Michelangelo’s The Last Judgment
There is a great emphasis on the carnal in Michelangelo‘s The Last Judgment, for the nude is everywhere in the painting, but it is not what early works were, a celebration of the carnal. For this painting is a work in which we see a kind of dark spirituality—“Christian pessimism” that was sweeping through Europe as a result of the Reformation. The Last Judgment cannot be seen as containing a tone of celebration and it is not joyous. The quiet beauty of humanism, of classical balance, of the celebration of the human body, has been replaced by a sense of cosmic terror. Michelangelo’s religious feelings, always important to him, seem to have become more intense in his later life. They seem to have gone beyond the realm of intellectual convictions and into the realm of strong emotions. That, in my opinion, accounts for much of the difference between the earlier and later works of Michelangelo. It is not that he was forced by the subject matter into pictorial exaggeration. Michelangelo's The Last Judgment was different from many of his other works in the following ways:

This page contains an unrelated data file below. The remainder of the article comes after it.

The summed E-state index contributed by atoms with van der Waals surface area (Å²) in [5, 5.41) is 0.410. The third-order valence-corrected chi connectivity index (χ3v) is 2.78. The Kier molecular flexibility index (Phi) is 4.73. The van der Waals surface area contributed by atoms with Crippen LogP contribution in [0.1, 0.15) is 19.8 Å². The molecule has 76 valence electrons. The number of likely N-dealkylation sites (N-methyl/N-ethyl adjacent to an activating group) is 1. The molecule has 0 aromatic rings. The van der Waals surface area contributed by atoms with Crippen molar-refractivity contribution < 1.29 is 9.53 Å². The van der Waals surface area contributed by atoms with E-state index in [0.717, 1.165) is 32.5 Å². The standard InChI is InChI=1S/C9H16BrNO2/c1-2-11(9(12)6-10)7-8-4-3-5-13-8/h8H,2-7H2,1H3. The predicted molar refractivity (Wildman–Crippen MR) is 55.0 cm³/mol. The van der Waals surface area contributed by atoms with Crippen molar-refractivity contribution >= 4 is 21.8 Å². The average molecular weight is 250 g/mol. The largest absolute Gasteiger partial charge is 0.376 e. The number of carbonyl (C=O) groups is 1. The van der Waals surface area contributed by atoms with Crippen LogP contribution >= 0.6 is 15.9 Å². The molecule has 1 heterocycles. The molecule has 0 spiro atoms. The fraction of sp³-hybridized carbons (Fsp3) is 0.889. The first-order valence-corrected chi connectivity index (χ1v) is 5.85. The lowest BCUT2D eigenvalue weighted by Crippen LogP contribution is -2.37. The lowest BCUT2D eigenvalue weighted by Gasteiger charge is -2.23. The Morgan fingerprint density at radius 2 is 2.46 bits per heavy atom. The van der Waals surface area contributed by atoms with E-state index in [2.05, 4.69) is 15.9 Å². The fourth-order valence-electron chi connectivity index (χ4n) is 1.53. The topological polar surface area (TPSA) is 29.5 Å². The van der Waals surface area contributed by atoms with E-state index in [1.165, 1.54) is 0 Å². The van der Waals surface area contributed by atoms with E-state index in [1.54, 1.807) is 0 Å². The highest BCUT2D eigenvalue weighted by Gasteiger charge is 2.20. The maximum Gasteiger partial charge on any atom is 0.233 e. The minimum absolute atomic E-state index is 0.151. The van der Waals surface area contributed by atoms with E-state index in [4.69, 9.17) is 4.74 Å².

- As Michelangelo neared death, he came to feel (rather than think about) religious matters in a more intense way.
- In his later years his great artistic genius was forced by his emotional states—an increasingly fervent religiosity—to go off into new directions, away from classicism and towards something much more twisted, dark, and pious.
There was no time in Michelangelo’s life when he was not a religious man and no time in his life when his work did not display frank sensuality. With respect to religion he expressed approval of Savaranola’s radical program in Florence. And, in the Last Judgment, we can still see his delight in the beauty of the nude human figure. But in his later life his works became, undeniably, less a classical-humanist praise of man, and more deeply religious and transcendental in character. The difference in tone between the painted wood Crucifix of 1492-3 and the Last Judgment is profound, so profound that some have suggested that, in his later years, Michelangelo—forced by his subject matter into channels foreign to his artistic nature—suffered from a kind of artistic deterioration that led to pictorial exaggeration. It would, of course, be utterly presumptuous of me to disagree with an assessment made by Bernard Berenson, but I think another interpretation is possible.